In this conversation between a questioner and Maharaj, they discuss the nature of consciousness and awareness in different states, such as sleep, dreaming, and waking. Maharaj explains that he is aware even when he is asleep, which the questioner finds confusing since sleep is typically associated with unconsciousness. However, Maharaj clarifies that he is aware of being unconscious in those moments.
The conversation then shifts to the topic of the world and its purpose. Maharaj believes that the world is a reflection of his imagination and that he can see whatever he wants to see. He sees no need for patterns of creation, evolution, and destruction. The world is within him, and he has no desire to lock it up in a mental picture.
The questioner then asks about Maharaj’s dreams, to which he replies that they are echoes of the waking state. He also describes his experience of deep sleep, where his brain consciousness is suspended, and he is unconscious of his surroundings but still aware that he is unconscious.
The conversation then turns to the difference between awareness and consciousness. Maharaj explains that awareness is primordial, beginningless, endless, uncaused, and without change. Consciousness, on the other hand, is relative to its content and always of something. Awareness is absolute, while consciousness is partial and changeful.
The questioner then asks how to go beyond consciousness into awareness. Maharaj explains that there is awareness in every state of consciousness and that interest in one’s stream of consciousness can take them to awareness. It is not a new state, but the original, basic existence, which is life itself, love, and joy.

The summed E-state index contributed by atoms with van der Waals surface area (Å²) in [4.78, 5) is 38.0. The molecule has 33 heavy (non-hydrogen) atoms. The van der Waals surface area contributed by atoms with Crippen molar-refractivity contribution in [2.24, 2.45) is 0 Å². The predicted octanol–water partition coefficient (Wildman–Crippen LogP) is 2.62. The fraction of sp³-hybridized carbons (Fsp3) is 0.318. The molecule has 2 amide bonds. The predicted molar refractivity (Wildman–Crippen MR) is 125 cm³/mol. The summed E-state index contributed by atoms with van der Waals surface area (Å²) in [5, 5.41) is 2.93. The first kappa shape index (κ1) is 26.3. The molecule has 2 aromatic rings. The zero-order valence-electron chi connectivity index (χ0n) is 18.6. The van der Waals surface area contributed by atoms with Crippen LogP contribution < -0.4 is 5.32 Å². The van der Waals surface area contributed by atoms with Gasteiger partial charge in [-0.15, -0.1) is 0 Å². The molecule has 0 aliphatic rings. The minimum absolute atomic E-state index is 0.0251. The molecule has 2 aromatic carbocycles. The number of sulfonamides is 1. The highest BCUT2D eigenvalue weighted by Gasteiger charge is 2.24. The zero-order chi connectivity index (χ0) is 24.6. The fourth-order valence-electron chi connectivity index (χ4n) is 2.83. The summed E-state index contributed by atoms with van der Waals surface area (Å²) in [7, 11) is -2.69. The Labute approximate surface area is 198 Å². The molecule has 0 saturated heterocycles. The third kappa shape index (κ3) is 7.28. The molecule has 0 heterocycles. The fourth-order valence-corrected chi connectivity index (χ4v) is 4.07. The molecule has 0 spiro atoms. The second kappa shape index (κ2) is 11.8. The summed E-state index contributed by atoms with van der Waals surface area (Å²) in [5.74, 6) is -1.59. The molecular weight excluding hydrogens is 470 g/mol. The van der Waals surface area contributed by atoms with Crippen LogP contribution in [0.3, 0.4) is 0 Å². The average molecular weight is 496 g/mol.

Finally, the questioner asks about self-realization, to which Maharaj replies that it is simply the opposite of ignorance. Ignorance is taking the world as real and oneself as unreal, which causes sorrow. Realization is knowing the self as the only reality and everything else as temporal and transient. By learning to see things as they are, like cleansing a mirror, one can achieve self-realization. The thought “I am” is the polishing cloth that can be used for this purpose.
Overall, this conversation provides insight into Maharaj’s understanding of consciousness, awareness, and self-realization, emphasizing the importance of seeing things as they truly are to achieve freedom, peace, and joy.
Meet Krishnaprasath Krishnamoorthy, a Yoga, Vedanta, and Hindu spiritual aspirant with a passion for sharing the ancient wisdom and practices of Sanatana Dharma. With 20 years of experience on the spiritual path, Krishnaprasath Krishnamoorthy has a deep understanding of the physical, mental, and spiritual benefits of Yoga, Astrology, Vedanta, and Meditation.